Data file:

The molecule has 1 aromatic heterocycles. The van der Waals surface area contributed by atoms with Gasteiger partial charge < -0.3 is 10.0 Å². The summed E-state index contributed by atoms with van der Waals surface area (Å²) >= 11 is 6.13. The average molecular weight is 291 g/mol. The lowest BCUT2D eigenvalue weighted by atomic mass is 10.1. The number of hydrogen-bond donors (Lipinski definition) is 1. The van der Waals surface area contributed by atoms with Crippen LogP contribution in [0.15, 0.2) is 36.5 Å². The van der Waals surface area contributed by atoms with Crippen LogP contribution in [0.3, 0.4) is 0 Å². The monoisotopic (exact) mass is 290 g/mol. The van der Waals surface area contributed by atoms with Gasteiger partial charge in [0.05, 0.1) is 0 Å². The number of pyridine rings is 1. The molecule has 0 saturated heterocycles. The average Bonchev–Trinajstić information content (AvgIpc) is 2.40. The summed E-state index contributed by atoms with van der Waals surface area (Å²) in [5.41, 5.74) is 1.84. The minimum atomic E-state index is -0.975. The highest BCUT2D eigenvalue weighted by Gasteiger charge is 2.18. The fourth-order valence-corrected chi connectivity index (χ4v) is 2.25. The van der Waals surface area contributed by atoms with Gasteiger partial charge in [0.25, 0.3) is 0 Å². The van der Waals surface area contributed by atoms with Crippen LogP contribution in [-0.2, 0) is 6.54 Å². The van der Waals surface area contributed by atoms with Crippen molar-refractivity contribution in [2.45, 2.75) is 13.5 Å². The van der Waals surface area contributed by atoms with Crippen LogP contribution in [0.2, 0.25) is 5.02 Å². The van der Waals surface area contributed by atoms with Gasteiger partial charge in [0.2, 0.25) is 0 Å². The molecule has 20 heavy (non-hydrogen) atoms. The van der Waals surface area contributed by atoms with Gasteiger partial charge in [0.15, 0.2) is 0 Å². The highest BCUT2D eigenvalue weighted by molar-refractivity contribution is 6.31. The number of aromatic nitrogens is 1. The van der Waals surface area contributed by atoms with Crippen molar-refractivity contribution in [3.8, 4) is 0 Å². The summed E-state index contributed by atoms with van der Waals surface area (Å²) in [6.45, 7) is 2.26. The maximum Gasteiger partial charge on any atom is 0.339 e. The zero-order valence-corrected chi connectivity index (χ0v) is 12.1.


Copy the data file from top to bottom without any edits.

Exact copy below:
The molecule has 1 aromatic heterocycles. The van der Waals surface area contributed by atoms with Gasteiger partial charge < -0.3 is 10.0 Å². The summed E-state index contributed by atoms with van der Waals surface area (Å²) >= 11 is 6.13. The average molecular weight is 291 g/mol. The lowest BCUT2D eigenvalue weighted by atomic mass is 10.1. The number of hydrogen-bond donors (Lipinski definition) is 1. The van der Waals surface area contributed by atoms with Crippen LogP contribution in [0.15, 0.2) is 36.5 Å². The van der Waals surface area contributed by atoms with Crippen LogP contribution in [0.3, 0.4) is 0 Å². The monoisotopic (exact) mass is 290 g/mol. The van der Waals surface area contributed by atoms with Gasteiger partial charge in [0.05, 0.1) is 0 Å². The number of pyridine rings is 1. The molecule has 0 saturated heterocycles. The average Bonchev–Trinajstić information content (AvgIpc) is 2.40. The summed E-state index contributed by atoms with van der Waals surface area (Å²) in [5.41, 5.74) is 1.84. The minimum atomic E-state index is -0.975. The highest BCUT2D eigenvalue weighted by Gasteiger charge is 2.18. The fourth-order valence-corrected chi connectivity index (χ4v) is 2.25. The van der Waals surface area contributed by atoms with Gasteiger partial charge in [0.25, 0.3) is 0 Å². The van der Waals surface area contributed by atoms with Crippen LogP contribution in [-0.2, 0) is 6.54 Å². The van der Waals surface area contributed by atoms with Crippen molar-refractivity contribution in [2.45, 2.75) is 13.5 Å². The van der Waals surface area contributed by atoms with Crippen LogP contribution in [0.2, 0.25) is 5.02 Å². The van der Waals surface area contributed by atoms with Gasteiger partial charge in [0.2, 0.25) is 0 Å². The molecule has 20 heavy (non-hydrogen) atoms. The van der Waals surface area contributed by atoms with Gasteiger partial charge in [0.15, 0.2) is 0 Å². The highest BCUT2D eigenvalue weighted by molar-refractivity contribution is 6.31. The number of aromatic nitrogens is 1. The van der Waals surface area contributed by atoms with Crippen molar-refractivity contribution in [3.8, 4) is 0 Å². The summed E-state index contributed by atoms with van der Waals surface area (Å²) in [6.45, 7) is 2.26. The maximum Gasteiger partial charge on any atom is 0.339 e. The zero-order valence-corrected chi connectivity index (χ0v) is 12.1.